Learn from History: 5 Implications to Automation

Learn from History: 5 Implications to Automation

“Those who cannot remember the past are condemned to repeat it.” -George Santayana

In the early 2000s, or futuristically, at the turn of the century, I had the pleasure of working for an organization that ushered in the manic rush from DTMF/Touchtone systems to Interactive Voice Response Systems using directed dialog speech recognition. At the time, speech recognition was at the height of the technology hype cycle and wouldn’t truly be effective for many years. However, the issue mix that agents had to address changed. It happened slowly, and I see it happening again but this time the change will be more pronounced.

Providing self-service for simple tasks has a profound impact on a contact center. And as self-service technology improves with the advent of Robotic Process Automation, Cognitive Computing, and eventually Machine Learning the issue mix of your contact center will change. If you’ve ever been a contact center agent, you’ll know that having a mix of easy 30 second calls and interesting complex customer issues breaks the monotony of an otherwise difficult job. If we rank the difficulty of issues a customer presents to your organization on a scale of 1 to 10 with 10 being the most complex and 1 being easily addressed, then map that against the effort of implementing automation to resolve those issues. We end up with something like the figure below. The yellow line represents the addressable issues using today’s set of automation tools. Nothing too advanced but a good IVR with decent containment, a well-designed web portal, and a fully functioning mobile app is par for the course. As we look to more advanced technologies such as chatbots, cognitive conversation engines, and ever-improving natural language speech recognition, we see a projected red line creeping up the scale of difficulty.

This is all to say that automation is going to change the issue mix your agents face today, just like speech recognition changed the mix at the turn of the century. However, I believe this change is going to be more drastic. Not because the technology is more effective but because we are rapidly approaching a Pareto Distribution and this has serious implications.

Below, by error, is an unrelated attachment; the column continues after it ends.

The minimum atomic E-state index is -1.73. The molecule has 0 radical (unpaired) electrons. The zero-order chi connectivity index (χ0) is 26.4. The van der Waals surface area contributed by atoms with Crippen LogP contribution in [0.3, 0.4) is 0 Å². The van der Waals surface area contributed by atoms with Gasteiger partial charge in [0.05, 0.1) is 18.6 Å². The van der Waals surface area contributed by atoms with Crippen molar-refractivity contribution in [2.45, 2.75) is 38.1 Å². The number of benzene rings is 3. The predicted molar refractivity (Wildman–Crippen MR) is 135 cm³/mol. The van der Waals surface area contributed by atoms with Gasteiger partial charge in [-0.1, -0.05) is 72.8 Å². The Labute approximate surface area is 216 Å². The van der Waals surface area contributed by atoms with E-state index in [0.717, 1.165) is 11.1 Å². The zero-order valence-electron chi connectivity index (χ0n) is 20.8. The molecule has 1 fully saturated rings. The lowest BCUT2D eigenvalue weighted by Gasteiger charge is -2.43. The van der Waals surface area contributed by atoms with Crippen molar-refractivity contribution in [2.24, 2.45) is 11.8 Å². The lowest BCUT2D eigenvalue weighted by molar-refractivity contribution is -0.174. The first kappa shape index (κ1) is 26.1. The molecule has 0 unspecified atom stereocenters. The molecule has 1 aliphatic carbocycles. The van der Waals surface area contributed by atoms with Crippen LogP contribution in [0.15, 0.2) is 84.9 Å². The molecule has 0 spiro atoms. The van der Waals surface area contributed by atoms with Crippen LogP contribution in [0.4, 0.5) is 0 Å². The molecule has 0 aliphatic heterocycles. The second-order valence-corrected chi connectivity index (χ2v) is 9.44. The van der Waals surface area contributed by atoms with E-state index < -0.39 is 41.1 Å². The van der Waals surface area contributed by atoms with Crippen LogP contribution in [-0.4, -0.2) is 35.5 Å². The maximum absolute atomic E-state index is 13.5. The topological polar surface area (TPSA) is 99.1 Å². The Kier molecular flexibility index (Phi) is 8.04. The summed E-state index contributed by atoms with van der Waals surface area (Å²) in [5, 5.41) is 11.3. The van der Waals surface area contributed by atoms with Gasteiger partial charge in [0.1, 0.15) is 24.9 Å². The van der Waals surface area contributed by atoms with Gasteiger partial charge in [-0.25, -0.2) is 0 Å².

1. Average Handle Time will drift up because the easily answered issues that impact the lower end of the average are now automated and not part of the AHT calculation.
  2. When agents are only handling issues more complex than a 6, a robust knowledge base becomes a requirement.
  3. The ratio of supervisors to agents is likely insufficient given the AHT increase and issue mix.
  4. Utilization targets, in today’s terms, include some softball problems to solve but with automation, a utilization target of 70% will take more energy.
  5. Employee engagement is the Achilles’ heel to customer service so hiring innate problem solvers and empowering them to solve problems becomes more critical than ever.

Automation is coming. The cost to implement will continue to drop, and the issue mix that your agents face will considerably skew towards the most challenging problem sets. We know this to be true because it happened in contact centers when speech recognition was implemented and automation rates truly began to rise. Let’s work together and find a starting place so that we can drive towards the destination.

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